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Toxicity to aquatic algae and cyanobacteria

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Description of key information

ErL50 (72 h)= 67.6 mg/L (nominal, loading rate)

NOErLR (72 h) = 20.9 mg/L (nominal, loading rate)

NOEC (72 h)    = 1.7 mg/L (mean measured concentration)

Key value for chemical safety assessment

Additional information

The toxicity of Glycerides, mixed C8-10 and succinyl (CAS No. 91744-56-8) to algae was evaluated in a study by Hafner (2013). This test was conducted according to OECD 201, under GLP conditions. Desmodesmus subspicatus was exposed to the test substance for 72 hours at nominal loading rates ranging from 4.3 to 100 mg/L (Water Accomodated Fraction (WAF)). Analytical measurement of test concentrations was performed via TOC and DOC analysis at the start and at the end of the test. Mean measured concentrations were < 1.02 mg/L (LOQ) in the lowest loading rate (4.3 mg/L), 1.7 mg/L at the 20.7 mg/L loading rate and 3.5 mg/L in the highest loading rate (100 mg/L). Chlorophyll fluorescence was reported as effect parameter, as measure for biomass according to OECD 201.


After the exposure period, effects in growth rate were reported at the highest loading rates (45.5 and 100 mg/L, nominal), with inhibition of 24.8% and 74.5%, respectively. No effects were observed at lower loading rates (20.7, 9.4 and 4.3 mg/L). The resulting EL50 value (72 h) was determined to be 67.6 mg/L (based on growth rate, nominal loading rate) and the NOEC (72 h) was 20.7 mg/L (nominal, loading rate), 1.7 mg/L (mean measured concentration).


Nevertheless, the observed effects are above the water solubility of the substance and might be caused by direct physical interference of test substance particles with algae cells, rather than intrinsic toxicity. The Water Accommodated Fractions (WAFs) were prepared by adding the test material into water, stirring for a period of 48 hours, followed by a sedimentation period of 1 hour. After the sedimentation period, although no particles in suspension were observed, the WAFs were not completely clear. The test solutions were prepared without a further filtration step. The results from the analytical measurement of test concentrations show that the test item was only sparingly soluble. According to the authors of the report, at the highest loading rates, cell growth was suppressed already after 24 and 48 hours at 100 mg/L and 45.5 mg/L, respectively. Microscopic observations at the end of the test (72 h) confirmed that in these two groups there were almost no algae. Their conclusion is that physical effects due to absorption of chlorophyll fluorescence radiation by the test item, or other physical effects on the cells caused by emulsified test item cannot be excluded.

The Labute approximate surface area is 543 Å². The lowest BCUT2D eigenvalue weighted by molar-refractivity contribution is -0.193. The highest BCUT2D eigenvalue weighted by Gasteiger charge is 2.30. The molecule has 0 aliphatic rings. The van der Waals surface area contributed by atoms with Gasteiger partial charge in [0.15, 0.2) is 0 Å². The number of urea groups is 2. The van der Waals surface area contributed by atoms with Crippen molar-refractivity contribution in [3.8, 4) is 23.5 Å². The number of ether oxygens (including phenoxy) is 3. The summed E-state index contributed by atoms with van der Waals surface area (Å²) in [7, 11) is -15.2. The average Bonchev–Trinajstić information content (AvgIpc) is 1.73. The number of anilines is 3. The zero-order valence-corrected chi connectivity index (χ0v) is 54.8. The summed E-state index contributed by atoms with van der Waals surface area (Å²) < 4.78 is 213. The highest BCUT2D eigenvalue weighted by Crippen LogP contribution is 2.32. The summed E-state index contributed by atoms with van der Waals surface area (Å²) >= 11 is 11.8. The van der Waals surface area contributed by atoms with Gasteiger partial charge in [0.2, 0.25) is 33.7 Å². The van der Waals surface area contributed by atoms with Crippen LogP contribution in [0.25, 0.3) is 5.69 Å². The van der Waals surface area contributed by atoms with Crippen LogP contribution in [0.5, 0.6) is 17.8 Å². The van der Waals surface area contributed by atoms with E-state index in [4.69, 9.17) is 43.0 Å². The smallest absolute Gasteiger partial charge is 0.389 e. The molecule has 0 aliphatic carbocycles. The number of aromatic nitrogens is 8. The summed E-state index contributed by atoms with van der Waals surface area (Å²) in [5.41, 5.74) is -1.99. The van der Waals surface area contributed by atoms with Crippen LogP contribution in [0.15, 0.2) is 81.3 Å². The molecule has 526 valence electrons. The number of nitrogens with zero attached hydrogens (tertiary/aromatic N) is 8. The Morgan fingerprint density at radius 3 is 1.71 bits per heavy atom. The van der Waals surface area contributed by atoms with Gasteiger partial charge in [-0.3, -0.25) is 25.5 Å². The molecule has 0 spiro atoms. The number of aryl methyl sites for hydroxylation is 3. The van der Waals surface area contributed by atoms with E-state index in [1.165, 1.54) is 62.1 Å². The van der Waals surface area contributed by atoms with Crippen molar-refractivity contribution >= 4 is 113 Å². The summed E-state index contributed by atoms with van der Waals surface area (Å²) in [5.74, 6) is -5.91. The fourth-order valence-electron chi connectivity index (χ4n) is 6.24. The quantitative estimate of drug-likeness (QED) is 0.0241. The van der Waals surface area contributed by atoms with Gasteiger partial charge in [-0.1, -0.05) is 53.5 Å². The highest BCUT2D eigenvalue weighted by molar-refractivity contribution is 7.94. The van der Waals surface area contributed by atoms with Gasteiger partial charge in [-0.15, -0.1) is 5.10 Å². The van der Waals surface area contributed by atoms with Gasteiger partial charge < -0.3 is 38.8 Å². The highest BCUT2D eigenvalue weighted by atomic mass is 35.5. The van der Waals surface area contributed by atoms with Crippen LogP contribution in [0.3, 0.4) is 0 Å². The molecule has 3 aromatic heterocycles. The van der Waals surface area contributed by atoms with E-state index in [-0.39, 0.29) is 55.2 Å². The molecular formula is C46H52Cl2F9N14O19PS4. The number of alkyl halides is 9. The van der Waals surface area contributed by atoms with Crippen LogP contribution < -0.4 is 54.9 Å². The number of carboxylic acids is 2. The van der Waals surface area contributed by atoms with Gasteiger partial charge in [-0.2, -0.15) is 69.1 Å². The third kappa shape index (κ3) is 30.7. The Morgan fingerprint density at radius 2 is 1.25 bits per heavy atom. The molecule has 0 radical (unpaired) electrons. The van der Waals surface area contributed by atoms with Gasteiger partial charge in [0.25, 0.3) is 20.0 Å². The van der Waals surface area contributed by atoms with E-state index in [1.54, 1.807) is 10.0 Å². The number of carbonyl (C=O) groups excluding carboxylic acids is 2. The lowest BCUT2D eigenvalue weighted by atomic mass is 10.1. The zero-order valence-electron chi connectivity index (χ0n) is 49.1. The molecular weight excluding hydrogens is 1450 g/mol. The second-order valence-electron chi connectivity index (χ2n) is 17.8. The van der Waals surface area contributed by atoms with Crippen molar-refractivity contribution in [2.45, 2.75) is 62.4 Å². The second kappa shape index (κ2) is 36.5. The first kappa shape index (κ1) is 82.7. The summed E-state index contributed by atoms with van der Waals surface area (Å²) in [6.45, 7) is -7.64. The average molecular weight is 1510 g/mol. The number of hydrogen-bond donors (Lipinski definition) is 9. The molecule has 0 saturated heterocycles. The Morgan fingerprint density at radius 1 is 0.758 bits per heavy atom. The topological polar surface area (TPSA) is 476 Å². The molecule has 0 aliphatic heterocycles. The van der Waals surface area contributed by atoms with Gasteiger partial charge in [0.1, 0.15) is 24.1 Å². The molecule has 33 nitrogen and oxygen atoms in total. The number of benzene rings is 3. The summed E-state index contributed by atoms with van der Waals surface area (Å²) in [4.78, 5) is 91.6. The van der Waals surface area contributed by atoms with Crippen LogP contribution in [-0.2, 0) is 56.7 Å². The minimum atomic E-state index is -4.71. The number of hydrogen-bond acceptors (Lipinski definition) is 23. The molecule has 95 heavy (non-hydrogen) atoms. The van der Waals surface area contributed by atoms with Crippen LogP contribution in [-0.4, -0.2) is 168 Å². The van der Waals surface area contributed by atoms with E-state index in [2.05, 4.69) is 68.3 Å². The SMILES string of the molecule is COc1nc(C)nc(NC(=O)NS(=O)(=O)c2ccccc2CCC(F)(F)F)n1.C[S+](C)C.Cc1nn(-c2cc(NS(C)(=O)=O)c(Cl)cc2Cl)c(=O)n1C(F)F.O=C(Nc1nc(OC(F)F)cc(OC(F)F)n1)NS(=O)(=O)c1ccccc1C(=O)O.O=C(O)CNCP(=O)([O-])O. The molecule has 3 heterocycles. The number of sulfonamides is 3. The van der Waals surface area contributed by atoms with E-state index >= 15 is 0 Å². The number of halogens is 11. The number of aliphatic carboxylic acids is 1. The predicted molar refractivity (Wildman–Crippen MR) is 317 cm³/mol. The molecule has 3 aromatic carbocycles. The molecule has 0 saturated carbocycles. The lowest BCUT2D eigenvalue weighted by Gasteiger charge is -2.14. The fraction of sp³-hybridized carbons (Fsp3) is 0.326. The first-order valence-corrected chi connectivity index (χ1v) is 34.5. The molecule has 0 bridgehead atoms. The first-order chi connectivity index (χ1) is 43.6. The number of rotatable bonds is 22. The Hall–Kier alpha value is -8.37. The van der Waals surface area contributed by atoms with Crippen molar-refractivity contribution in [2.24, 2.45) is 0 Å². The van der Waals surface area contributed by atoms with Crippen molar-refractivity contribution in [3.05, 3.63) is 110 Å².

Scientific evidence showed that aquatic toxicity testing of this type of Glycerides is technically very difficult. In an article by Prajapati et al. (2012)(see IUCLID section 6.1.4), the phase behaviour of lipid/surfactant/water phases was investigated, where medium-chain (C8-10) mono-, di- and triglycerides represent the lipid. Phase boundaries between lipids (monoglycerides, diglycerides, triglycerides), surfactant (PEG-35 castor oil) and water were established by visual inspection after an equilibration period, and the results expressed in phase diagrams. Viscosity and particle size distribution were measured. The mixtures with monoglyceride displayed two predominant phases: microemulsion and emulsion phases, whereas di- and triglycerides showed additionally a gel phase. Mixtures of monoglycerides and diglycerides, and of monoglycerides and triglycerides seemed to promote an increase of the microemulsion phase (in the 4 phases equilibrium). Particle size in these mixtures was found to be much smaller than in the monoglyceride sample alone. Microemulsions are solutions with an average particle size < 0.2 µm. This particle size would not be intercepted by a standard filter used in an aquatic toxicity test (generally, pore size of 0.45 µm). Due to their small size, based on visual inspection, clear or translucent solutions might be observed even when microemulsions are present. Glycerides, mixed C8-10 and succinyl contains mixed C8-10 fatty acids mono-, di- and triester and formation of microemulsions in test solutions is therefore possible.


Based on the above information and considering that the observed effects occurred above the water solubility of the substance (1-2 mg/L), these effects are expected to be caused by mechanical disturbance of the algae cells rather than due to intrinsic toxicity of the substance. No toxicity up to the highest attainable solubility (before microemulsion formation) of Glycerides, mixed C8-10 and succinyl is thus expected. Nevertheless, since the NOEC value based on mean measured concentration is within the water solubility range of the substance, 1.7 mg/L, this value is used for PNEC derivation as a worst-case approach.